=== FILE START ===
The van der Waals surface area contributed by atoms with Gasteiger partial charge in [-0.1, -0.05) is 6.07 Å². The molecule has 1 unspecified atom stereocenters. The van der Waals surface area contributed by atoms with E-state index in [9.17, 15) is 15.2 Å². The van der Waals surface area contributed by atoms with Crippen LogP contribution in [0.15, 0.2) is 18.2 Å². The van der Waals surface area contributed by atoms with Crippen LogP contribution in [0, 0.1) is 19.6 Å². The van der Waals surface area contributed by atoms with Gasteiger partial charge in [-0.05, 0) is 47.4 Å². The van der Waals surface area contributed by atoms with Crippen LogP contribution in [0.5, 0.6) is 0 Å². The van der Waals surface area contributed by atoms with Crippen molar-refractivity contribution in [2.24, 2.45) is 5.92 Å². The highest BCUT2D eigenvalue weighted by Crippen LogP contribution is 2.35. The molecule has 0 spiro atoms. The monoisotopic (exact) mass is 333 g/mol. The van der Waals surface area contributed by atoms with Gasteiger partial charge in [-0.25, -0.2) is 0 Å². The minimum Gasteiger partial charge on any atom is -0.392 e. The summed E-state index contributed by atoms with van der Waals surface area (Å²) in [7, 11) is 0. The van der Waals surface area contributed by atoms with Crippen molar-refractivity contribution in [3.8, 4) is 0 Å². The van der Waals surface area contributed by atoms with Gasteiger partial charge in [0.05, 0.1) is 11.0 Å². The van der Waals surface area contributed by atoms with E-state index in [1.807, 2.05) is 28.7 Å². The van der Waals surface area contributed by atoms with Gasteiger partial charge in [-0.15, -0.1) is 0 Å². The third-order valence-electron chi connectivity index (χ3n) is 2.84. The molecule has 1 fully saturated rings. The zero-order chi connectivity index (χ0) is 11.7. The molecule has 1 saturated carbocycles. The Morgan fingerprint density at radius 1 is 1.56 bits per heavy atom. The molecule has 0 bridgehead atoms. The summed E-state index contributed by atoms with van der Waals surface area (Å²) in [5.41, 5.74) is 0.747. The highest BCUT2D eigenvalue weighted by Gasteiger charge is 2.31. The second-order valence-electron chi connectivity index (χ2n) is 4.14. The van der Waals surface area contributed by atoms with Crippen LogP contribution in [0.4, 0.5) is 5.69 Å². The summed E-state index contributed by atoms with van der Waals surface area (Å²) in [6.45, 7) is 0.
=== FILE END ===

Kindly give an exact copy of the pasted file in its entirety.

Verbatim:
The van der Waals surface area contributed by atoms with Gasteiger partial charge in [-0.1, -0.05) is 6.07 Å². The molecule has 1 unspecified atom stereocenters. The van der Waals surface area contributed by atoms with E-state index in [9.17, 15) is 15.2 Å². The van der Waals surface area contributed by atoms with Crippen LogP contribution in [0.15, 0.2) is 18.2 Å². The van der Waals surface area contributed by atoms with Crippen LogP contribution in [0, 0.1) is 19.6 Å². The van der Waals surface area contributed by atoms with Gasteiger partial charge in [-0.05, 0) is 47.4 Å². The van der Waals surface area contributed by atoms with Crippen LogP contribution in [0.5, 0.6) is 0 Å². The van der Waals surface area contributed by atoms with Crippen molar-refractivity contribution in [2.24, 2.45) is 5.92 Å². The highest BCUT2D eigenvalue weighted by Crippen LogP contribution is 2.35. The molecule has 0 spiro atoms. The monoisotopic (exact) mass is 333 g/mol. The van der Waals surface area contributed by atoms with Gasteiger partial charge in [-0.25, -0.2) is 0 Å². The minimum Gasteiger partial charge on any atom is -0.392 e. The summed E-state index contributed by atoms with van der Waals surface area (Å²) in [7, 11) is 0. The van der Waals surface area contributed by atoms with Crippen molar-refractivity contribution in [3.8, 4) is 0 Å². The van der Waals surface area contributed by atoms with Gasteiger partial charge in [0.05, 0.1) is 11.0 Å². The van der Waals surface area contributed by atoms with E-state index in [1.807, 2.05) is 28.7 Å². The van der Waals surface area contributed by atoms with Gasteiger partial charge in [-0.15, -0.1) is 0 Å². The third-order valence-electron chi connectivity index (χ3n) is 2.84. The molecule has 1 fully saturated rings. The zero-order chi connectivity index (χ0) is 11.7. The molecule has 1 saturated carbocycles. The Morgan fingerprint density at radius 1 is 1.56 bits per heavy atom. The molecule has 0 bridgehead atoms. The summed E-state index contributed by atoms with van der Waals surface area (Å²) in [5.41, 5.74) is 0.747. The highest BCUT2D eigenvalue weighted by Gasteiger charge is 2.31. The second-order valence-electron chi connectivity index (χ2n) is 4.14. The van der Waals surface area contributed by atoms with Crippen LogP contribution in [0.4, 0.5) is 5.69 Å². The summed E-state index contributed by atoms with van der Waals surface area (Å²) in [6.45, 7) is 0.